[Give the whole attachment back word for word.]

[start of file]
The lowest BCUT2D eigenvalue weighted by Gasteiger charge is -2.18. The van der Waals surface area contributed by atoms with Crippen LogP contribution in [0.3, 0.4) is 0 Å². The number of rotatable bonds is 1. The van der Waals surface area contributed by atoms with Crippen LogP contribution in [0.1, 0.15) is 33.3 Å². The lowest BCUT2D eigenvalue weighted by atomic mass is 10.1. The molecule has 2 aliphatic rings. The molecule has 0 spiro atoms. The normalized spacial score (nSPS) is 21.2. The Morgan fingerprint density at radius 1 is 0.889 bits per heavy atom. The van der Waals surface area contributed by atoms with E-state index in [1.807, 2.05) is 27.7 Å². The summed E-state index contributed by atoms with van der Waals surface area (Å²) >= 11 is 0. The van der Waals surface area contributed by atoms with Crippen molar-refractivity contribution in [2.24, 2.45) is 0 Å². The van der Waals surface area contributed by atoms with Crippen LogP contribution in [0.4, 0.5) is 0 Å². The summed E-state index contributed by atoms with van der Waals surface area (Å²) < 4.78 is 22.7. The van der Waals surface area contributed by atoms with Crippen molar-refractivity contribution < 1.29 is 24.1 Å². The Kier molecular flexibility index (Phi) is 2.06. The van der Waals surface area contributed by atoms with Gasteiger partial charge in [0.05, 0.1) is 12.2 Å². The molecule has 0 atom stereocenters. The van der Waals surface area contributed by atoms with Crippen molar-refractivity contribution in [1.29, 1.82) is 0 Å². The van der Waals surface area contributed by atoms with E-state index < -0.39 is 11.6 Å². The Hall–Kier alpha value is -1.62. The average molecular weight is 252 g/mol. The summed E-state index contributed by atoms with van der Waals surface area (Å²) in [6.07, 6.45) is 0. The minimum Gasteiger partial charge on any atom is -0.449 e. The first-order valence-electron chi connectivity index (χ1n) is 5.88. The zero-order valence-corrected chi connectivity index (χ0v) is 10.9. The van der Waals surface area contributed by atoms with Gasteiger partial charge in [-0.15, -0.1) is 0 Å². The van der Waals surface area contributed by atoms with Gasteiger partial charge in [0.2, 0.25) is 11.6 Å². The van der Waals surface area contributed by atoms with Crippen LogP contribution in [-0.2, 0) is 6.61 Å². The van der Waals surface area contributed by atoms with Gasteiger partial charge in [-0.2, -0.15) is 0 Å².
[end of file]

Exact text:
The lowest BCUT2D eigenvalue weighted by Gasteiger charge is -2.18. The van der Waals surface area contributed by atoms with Crippen LogP contribution in [0.3, 0.4) is 0 Å². The number of rotatable bonds is 1. The van der Waals surface area contributed by atoms with Crippen LogP contribution in [0.1, 0.15) is 33.3 Å². The lowest BCUT2D eigenvalue weighted by atomic mass is 10.1. The molecule has 2 aliphatic rings. The molecule has 0 spiro atoms. The normalized spacial score (nSPS) is 21.2. The Morgan fingerprint density at radius 1 is 0.889 bits per heavy atom. The van der Waals surface area contributed by atoms with E-state index in [1.807, 2.05) is 27.7 Å². The summed E-state index contributed by atoms with van der Waals surface area (Å²) >= 11 is 0. The van der Waals surface area contributed by atoms with Crippen molar-refractivity contribution in [2.24, 2.45) is 0 Å². The van der Waals surface area contributed by atoms with Crippen LogP contribution in [0.4, 0.5) is 0 Å². The summed E-state index contributed by atoms with van der Waals surface area (Å²) < 4.78 is 22.7. The van der Waals surface area contributed by atoms with Crippen molar-refractivity contribution < 1.29 is 24.1 Å². The Kier molecular flexibility index (Phi) is 2.06. The van der Waals surface area contributed by atoms with Gasteiger partial charge in [0.05, 0.1) is 12.2 Å². The molecule has 0 atom stereocenters. The van der Waals surface area contributed by atoms with Crippen molar-refractivity contribution in [1.29, 1.82) is 0 Å². The van der Waals surface area contributed by atoms with E-state index < -0.39 is 11.6 Å². The Hall–Kier alpha value is -1.62. The average molecular weight is 252 g/mol. The summed E-state index contributed by atoms with van der Waals surface area (Å²) in [6.07, 6.45) is 0. The minimum Gasteiger partial charge on any atom is -0.449 e. The first-order valence-electron chi connectivity index (χ1n) is 5.88. The zero-order valence-corrected chi connectivity index (χ0v) is 10.9. The van der Waals surface area contributed by atoms with Gasteiger partial charge in [-0.15, -0.1) is 0 Å². The van der Waals surface area contributed by atoms with Gasteiger partial charge in [0.2, 0.25) is 11.6 Å². The van der Waals surface area contributed by atoms with Crippen LogP contribution in [-0.2, 0) is 6.61 Å². The van der Waals surface area contributed by atoms with Gasteiger partial charge in [-0.2, -0.15) is 0 Å².